Liquidity key to ensuring credit needs are met: CBO

The tools that the Central Bank of Oman (CBO) has at its disposal to help maintain liquidity across both the conventional and Islamic banking sectors were among the key topics explored by Tahir Salim al Amri (pictured), the CBO’s executive president, in an interview he gave recently to Oxford Business Group (OBG).
Al Amri said that given the national push to boost non-oil growth, the CBO has taken steps to ensure the credit needs of the private sector, especially small and medium-sized enterprises (SMEs), can be met.
Oman is targeting the development of five economic sectors as part of its diversification strategy, namely: transport, tourism, fisheries, mining and manufacturing. “Presently, banks are advised to follow liberal lending policies for SMEs, with a mandate to extend a minimum of 5 per cent of their total credit to them,” he told OBG. “The CBO can tweak the regulatory limits, such as the lending ratio, if need be to promote credit expansion in the non-oil sector.”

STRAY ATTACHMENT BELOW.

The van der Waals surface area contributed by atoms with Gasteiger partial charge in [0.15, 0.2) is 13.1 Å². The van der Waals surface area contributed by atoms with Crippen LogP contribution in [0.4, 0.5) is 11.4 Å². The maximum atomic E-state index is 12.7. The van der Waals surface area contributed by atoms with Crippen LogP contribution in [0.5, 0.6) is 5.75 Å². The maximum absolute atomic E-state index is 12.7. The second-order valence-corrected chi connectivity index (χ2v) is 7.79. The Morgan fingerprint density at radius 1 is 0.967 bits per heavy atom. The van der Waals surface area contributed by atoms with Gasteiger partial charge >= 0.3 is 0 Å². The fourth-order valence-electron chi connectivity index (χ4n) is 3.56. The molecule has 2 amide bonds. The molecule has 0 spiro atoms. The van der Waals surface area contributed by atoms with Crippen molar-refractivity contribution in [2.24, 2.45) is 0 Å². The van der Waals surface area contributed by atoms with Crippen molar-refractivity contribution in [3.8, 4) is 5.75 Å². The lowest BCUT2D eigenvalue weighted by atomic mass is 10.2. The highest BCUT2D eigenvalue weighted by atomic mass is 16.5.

Al Amri acknowledged that managing liquidity in the Islamic banking segment presented specific challenges, since some elements of conventional instruments were unsuitable for inclusion.
The Sultanate’s Islamic banking sector has developed rapidly in recent years, supported by the implementation of a new framework, although as in other countries where shariah-compliant products and services are available, liquidity has been an issue of late.
Al Amri said sukuk (Islamic bonds) issuances from both the government and private sector had proved popular, while short-term liquidity management was being done through interbank transactions. “The CBO is currently engaged in the consultative process of establishing liquidity management tools, and the initial progress in this regard has been satisfactory,” he told OBG.